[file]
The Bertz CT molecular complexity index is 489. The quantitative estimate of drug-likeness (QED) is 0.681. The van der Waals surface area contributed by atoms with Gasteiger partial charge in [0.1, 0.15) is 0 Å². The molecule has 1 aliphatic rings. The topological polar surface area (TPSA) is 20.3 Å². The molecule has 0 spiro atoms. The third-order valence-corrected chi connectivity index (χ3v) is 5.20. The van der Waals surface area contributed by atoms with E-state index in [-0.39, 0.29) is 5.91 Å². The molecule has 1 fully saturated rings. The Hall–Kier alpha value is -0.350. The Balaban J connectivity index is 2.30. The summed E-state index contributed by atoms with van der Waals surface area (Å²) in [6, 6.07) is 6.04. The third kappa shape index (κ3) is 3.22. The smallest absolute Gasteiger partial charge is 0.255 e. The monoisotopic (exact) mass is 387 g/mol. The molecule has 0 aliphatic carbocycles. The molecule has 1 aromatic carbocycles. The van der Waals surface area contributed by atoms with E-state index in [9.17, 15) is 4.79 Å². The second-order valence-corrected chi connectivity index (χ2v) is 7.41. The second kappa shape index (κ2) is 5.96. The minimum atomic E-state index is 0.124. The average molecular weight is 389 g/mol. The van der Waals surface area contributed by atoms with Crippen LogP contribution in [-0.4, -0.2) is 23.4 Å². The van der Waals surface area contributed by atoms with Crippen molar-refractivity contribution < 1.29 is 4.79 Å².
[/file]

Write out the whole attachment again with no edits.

The Bertz CT molecular complexity index is 489. The quantitative estimate of drug-likeness (QED) is 0.681. The van der Waals surface area contributed by atoms with Gasteiger partial charge in [0.1, 0.15) is 0 Å². The molecule has 1 aliphatic rings. The topological polar surface area (TPSA) is 20.3 Å². The molecule has 0 spiro atoms. The third-order valence-corrected chi connectivity index (χ3v) is 5.20. The van der Waals surface area contributed by atoms with E-state index in [-0.39, 0.29) is 5.91 Å². The molecule has 1 fully saturated rings. The Hall–Kier alpha value is -0.350. The Balaban J connectivity index is 2.30. The summed E-state index contributed by atoms with van der Waals surface area (Å²) in [6, 6.07) is 6.04. The third kappa shape index (κ3) is 3.22. The smallest absolute Gasteiger partial charge is 0.255 e. The monoisotopic (exact) mass is 387 g/mol. The molecule has 0 aliphatic carbocycles. The molecule has 1 aromatic carbocycles. The van der Waals surface area contributed by atoms with E-state index in [9.17, 15) is 4.79 Å². The second-order valence-corrected chi connectivity index (χ2v) is 7.41. The second kappa shape index (κ2) is 5.96. The minimum atomic E-state index is 0.124. The average molecular weight is 389 g/mol. The van der Waals surface area contributed by atoms with Crippen LogP contribution in [-0.4, -0.2) is 23.4 Å². The van der Waals surface area contributed by atoms with Crippen molar-refractivity contribution < 1.29 is 4.79 Å².